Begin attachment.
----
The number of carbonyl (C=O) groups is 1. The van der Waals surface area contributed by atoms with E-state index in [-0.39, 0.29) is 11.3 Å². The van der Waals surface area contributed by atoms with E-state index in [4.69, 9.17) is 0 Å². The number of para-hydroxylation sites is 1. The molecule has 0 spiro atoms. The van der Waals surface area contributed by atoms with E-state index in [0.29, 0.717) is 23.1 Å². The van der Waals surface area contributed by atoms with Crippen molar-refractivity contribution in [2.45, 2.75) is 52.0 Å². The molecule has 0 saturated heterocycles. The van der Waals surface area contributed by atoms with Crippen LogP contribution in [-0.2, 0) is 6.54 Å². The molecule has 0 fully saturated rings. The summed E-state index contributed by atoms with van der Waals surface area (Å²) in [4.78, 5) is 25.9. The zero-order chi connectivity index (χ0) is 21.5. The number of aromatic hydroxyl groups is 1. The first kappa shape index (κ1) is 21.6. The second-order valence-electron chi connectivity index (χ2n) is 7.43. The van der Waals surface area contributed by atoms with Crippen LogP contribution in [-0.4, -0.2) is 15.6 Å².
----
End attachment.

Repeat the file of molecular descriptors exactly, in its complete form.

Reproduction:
The number of carbonyl (C=O) groups is 1. The van der Waals surface area contributed by atoms with E-state index in [-0.39, 0.29) is 11.3 Å². The van der Waals surface area contributed by atoms with E-state index in [4.69, 9.17) is 0 Å². The number of para-hydroxylation sites is 1. The molecule has 0 spiro atoms. The van der Waals surface area contributed by atoms with E-state index in [0.29, 0.717) is 23.1 Å². The van der Waals surface area contributed by atoms with Crippen molar-refractivity contribution in [2.45, 2.75) is 52.0 Å². The molecule has 0 saturated heterocycles. The van der Waals surface area contributed by atoms with Crippen LogP contribution in [-0.2, 0) is 6.54 Å². The molecule has 0 fully saturated rings. The summed E-state index contributed by atoms with van der Waals surface area (Å²) in [4.78, 5) is 25.9. The zero-order chi connectivity index (χ0) is 21.5. The number of aromatic hydroxyl groups is 1. The first kappa shape index (κ1) is 21.6. The second-order valence-electron chi connectivity index (χ2n) is 7.43. The van der Waals surface area contributed by atoms with Crippen LogP contribution in [-0.4, -0.2) is 15.6 Å².